For now, Gree is very much a startup, with just 12 staff, six in Jakarta and six spread across other countries. But its plans include diversifying into non-regulated, private energy markets (providing renewable natural gas to manufacturing industries) which would bypass the administrative hurdles of dealing with state-owned national utilities. Alongside, there are plans to expand into other countries of the global South. Stirer believes Gree Energy offers an easily replicable model for other agriculture-based economies – whether in central America, east Africa, or southeast Asia – countries with low regulatory pressure, high-polluting agribusinesses and a need for affordable, renewable energy in rural areas.
What is clear is that implementing this solution won’t come cheap: in Indonesia alone, deploying biogas-to-energy facilities at the most polluting food processing sites would require more than US$5bn in investment, according to Stirer.
“We know that there’s demand for our solutions, but beyond the product-market fit, we need to ensure that there’s a profit-market fit,” he says. “We want to use business as a force for good. It’s the only way to mobilise the vast capital that is needed.”
Top video by Chaikom / Shutterstock.
Photos: courtesy of Nicolas Stirer; Gree Energy; user12166629/Freepik; benzoix/Freepik; Ivan Bandura/Unsplash; henrique_ferrera/Freepik; Dhana Kencana/Climate Visuals; Andre Barlian; Devi Puspita Amartha Yahya/Unsplash; Kireyonok_Yuliya/Unsplash.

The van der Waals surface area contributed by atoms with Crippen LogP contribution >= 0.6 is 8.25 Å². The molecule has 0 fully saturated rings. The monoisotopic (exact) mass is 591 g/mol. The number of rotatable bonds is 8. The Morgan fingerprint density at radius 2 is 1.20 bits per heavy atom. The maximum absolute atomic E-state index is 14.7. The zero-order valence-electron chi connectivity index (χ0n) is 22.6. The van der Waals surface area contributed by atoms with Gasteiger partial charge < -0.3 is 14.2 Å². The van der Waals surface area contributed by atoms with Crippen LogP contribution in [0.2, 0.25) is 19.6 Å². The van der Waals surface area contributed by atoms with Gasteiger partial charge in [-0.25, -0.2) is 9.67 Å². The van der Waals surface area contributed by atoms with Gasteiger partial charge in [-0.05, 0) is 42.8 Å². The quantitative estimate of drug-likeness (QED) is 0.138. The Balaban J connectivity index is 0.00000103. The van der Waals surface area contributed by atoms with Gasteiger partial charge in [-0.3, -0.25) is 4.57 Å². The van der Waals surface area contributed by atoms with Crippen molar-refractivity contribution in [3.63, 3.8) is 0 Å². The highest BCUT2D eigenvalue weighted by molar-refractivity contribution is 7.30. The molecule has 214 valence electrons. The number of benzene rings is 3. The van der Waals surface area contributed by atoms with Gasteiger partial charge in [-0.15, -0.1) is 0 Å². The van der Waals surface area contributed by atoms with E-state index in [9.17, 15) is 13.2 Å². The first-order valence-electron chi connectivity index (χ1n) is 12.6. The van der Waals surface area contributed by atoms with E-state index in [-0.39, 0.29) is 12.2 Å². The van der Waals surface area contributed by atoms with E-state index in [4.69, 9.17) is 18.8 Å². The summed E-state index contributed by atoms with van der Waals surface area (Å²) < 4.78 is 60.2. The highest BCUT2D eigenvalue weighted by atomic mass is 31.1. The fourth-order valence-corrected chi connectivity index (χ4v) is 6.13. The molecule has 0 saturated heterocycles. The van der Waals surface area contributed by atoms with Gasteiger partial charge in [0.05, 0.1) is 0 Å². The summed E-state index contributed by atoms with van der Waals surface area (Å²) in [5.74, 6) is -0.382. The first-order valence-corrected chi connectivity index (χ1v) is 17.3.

This immersive feature was produced by Pioneers Post in partnership with Hogan Lovells and HL BaSE, the firm’s impact economy practice.
Get in touch if you'd like to tell your story.
J O I N T H E I M P A C T P I O N E E R S
SUPPORT OUR IMPACT JOURNALISM
As a social enterprise ourselves, we’re committed to supporting you with independent, honest and insightful journalism – through good times and bad.
But quality journalism doesn’t come for free – so we need your support!
By becoming a fully paid-up Pioneers Post subscriber, you will help our mission to connect and sustain a growing global network of impact pioneers, on a mission to change the world for good. You will also gain access to our ‘Pioneers Post Impact Library’ – with hundreds of stories, videos and podcasts sharing insights from leading investors, entrepreneurs, philanthropists, innovators and policymakers in the impact space.